One of the greatest fibs to ever roll off the Bay Street assembly line was that the income-trust boom of the early 2000s didn't cost the federal treasury anything. Trust promoters assured Ottawa of that. Of course, they also bragged to underwriting clients about how much more their companies would be worth if they converted them from corporations to trusts, which essentially paid no corporate income tax.
It's basic math that if the value of the company went up upon conversion, the increase in value had to come from somewhere. That somewhere was the government-cash that used to flow to the silent partner in Ottawa was now paid out to investors as distributions. So investors were willing to pay more for a trust unit than for a share of dividend-paying stock.
On Oct. 31, 2006, however, Finance Minister Jim Flaherty announced that income trusts would be taxed like corporations, starting Jan. 1, 2011. As many trusts prepare to convert back before then, it stands to reason that their value will fall. Many have taken a beating since Flaherty's announcement. But there could still be more surprises and wrinkles for investors before the deadline.
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One potential pitfall is a trust's management. A lot of trusts operated in mature industries such as conventional oil extraction and utilities, in which many companies generated steady cash flow, but had few growth opportunities. That meant that a trust could ladle out almost all of its profits to unitholders, rather than keeping them to finance new projects. In fact, it pretty much had to, or risk paying income tax.
Managers, however, generally prefer having money at their disposal. They like to hire lots of people, do deals and play big shot. They're usually paid very well for doing that successfully, and not punished much for failing, so they tend to go for it.
Investors should watch very carefully what management says when they announce that a trust is converting back to a corporation. Be particularly wary if they say it will become a "growth-oriented" dividend-paying corporation. Growth, by definition, means investing in possibly risky new ventures with your money.
Insider ownership-the lack of it-could be another red flag. When some entrepreneurs converted their businesses to trusts, they also sold some or all of their stock. Hank Swartout, CEO of Calgary-based Precision Drilling, used conversion as an exit strategy to unload most of his stake in the company in 2006. It is now converting back to a corporation, but its managers don't have large holdings. They won't have a lot of their own skin in the game if they play with retained earnings.
Growth by acquisition will also be more difficult. Income trusts had a relatively low cost of capital, because their units sold for a high price compared to their earnings. That made it easier to buy rivals. But the prices of many trusts have declined, and could drop even more upon conversion, depending on their dividend policies.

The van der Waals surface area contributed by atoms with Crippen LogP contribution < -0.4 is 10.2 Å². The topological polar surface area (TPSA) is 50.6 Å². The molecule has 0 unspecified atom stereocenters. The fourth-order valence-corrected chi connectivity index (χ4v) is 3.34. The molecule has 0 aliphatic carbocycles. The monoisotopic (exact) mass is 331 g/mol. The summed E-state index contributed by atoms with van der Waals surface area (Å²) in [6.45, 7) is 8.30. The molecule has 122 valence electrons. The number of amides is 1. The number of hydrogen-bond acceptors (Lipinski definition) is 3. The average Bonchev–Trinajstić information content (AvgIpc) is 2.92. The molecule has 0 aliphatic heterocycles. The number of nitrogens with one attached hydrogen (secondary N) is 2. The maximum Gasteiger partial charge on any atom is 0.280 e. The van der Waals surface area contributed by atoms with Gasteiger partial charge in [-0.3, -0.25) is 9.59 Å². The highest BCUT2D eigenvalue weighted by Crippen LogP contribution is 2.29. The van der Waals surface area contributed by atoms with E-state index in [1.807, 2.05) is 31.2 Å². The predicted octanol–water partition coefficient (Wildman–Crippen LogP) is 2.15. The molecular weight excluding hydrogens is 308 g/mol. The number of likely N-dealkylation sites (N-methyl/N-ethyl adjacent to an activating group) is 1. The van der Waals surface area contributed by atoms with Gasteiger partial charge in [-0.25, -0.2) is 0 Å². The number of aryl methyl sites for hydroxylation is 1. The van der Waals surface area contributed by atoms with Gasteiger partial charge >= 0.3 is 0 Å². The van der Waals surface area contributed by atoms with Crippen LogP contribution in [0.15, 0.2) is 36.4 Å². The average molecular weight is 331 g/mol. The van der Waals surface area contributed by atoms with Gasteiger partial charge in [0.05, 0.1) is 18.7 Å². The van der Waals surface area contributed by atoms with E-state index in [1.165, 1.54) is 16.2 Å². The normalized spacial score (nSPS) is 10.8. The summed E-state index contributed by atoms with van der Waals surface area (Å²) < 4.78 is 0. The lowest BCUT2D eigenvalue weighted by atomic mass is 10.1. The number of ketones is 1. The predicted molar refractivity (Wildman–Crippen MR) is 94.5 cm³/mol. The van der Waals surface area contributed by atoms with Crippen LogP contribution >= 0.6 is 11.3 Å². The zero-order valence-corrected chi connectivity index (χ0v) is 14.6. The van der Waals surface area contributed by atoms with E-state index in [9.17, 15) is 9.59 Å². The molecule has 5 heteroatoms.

Finally, a word on the subject that matters most: the size of your distributions and dividends. Once the taxman reappears, companies will have about 30% less income left over to pay out to investors. But if you own your shares outside a tax-exempt account, you may not be much worse off because of the favourable tax treatment of dividend income. Canaccord Adams says that a $1 dividend could net you the same amount after tax as a trust distribution of $1.22 to $1.43.
Corporations and corporate taxes may not be that bad after all.
THE ART OF CONVERSION As income trusts reinvent themselves as corporations, investors should pay attention to what management plans to do afterward
› STRONGCO INCOME FUND When Strongco announced that it will convert itself back to a corporation this July, it also said it will not be paying any dividends. The company, which sells and leases heavy construction equipment, was worth little before converting to a trust in 2005. Its unit price surged to around $22, but then skidded when investors looked more closely at its finances. Strongco eventually cut its distributions, and units have slid back to about $3.75 recently. It should never have been an income trust in the first place.
› JAZZ AIR INCOME FUND Jazz Air CEO Joseph Randell recently said that he saw no reason to cut payouts to investors when the fund becomes a corporation later this year. That should raise eyebrows. Over the past two years, the airline has used up 93% of its cash flow to pay distributions and to replace or maintain equipment and planes.
› SECOND CUP INCOME FUND Second Cup will convert to a corporation next January. The fund currently pays distributions of 92 cents per unit per year. After conversion, it will pay a dividend of 60 cents. After taxes, however, that won't make too much of a difference to investors. Also, the company plans to pay out 75% to 85% of its profits as dividends. That means little money for management to play with, which is good news for income investors.